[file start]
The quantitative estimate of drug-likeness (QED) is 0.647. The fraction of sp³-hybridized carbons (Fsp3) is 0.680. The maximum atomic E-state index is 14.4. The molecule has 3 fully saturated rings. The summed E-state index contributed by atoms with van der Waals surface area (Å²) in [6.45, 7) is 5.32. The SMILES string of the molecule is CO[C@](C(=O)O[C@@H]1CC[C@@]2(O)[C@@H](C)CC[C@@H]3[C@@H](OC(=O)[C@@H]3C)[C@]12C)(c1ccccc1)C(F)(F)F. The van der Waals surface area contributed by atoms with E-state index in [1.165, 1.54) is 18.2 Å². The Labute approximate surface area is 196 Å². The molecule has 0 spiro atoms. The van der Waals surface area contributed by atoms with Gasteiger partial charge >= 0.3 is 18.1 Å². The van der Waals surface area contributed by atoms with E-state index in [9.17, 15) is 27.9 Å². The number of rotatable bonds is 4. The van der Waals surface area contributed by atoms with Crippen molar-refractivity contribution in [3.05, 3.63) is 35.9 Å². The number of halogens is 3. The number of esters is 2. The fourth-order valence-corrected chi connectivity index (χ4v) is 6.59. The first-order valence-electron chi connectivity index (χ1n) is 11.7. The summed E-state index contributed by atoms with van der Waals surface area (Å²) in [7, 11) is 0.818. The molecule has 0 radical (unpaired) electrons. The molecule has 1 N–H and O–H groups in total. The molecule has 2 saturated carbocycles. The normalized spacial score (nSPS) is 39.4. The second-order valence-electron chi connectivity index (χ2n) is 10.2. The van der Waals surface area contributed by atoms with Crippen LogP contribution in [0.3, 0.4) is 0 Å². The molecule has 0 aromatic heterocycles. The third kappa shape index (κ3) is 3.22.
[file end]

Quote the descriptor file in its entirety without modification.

The quantitative estimate of drug-likeness (QED) is 0.647. The fraction of sp³-hybridized carbons (Fsp3) is 0.680. The maximum atomic E-state index is 14.4. The molecule has 3 fully saturated rings. The summed E-state index contributed by atoms with van der Waals surface area (Å²) in [6.45, 7) is 5.32. The SMILES string of the molecule is CO[C@](C(=O)O[C@@H]1CC[C@@]2(O)[C@@H](C)CC[C@@H]3[C@@H](OC(=O)[C@@H]3C)[C@]12C)(c1ccccc1)C(F)(F)F. The van der Waals surface area contributed by atoms with E-state index in [1.165, 1.54) is 18.2 Å². The Labute approximate surface area is 196 Å². The molecule has 0 spiro atoms. The van der Waals surface area contributed by atoms with Gasteiger partial charge >= 0.3 is 18.1 Å². The van der Waals surface area contributed by atoms with E-state index in [9.17, 15) is 27.9 Å². The number of rotatable bonds is 4. The van der Waals surface area contributed by atoms with Crippen molar-refractivity contribution in [3.05, 3.63) is 35.9 Å². The number of halogens is 3. The number of esters is 2. The fourth-order valence-corrected chi connectivity index (χ4v) is 6.59. The first-order valence-electron chi connectivity index (χ1n) is 11.7. The summed E-state index contributed by atoms with van der Waals surface area (Å²) in [7, 11) is 0.818. The molecule has 0 radical (unpaired) electrons. The molecule has 1 N–H and O–H groups in total. The molecule has 2 saturated carbocycles. The normalized spacial score (nSPS) is 39.4. The second-order valence-electron chi connectivity index (χ2n) is 10.2. The van der Waals surface area contributed by atoms with Crippen LogP contribution in [0.3, 0.4) is 0 Å². The molecule has 0 aromatic heterocycles. The third kappa shape index (κ3) is 3.22.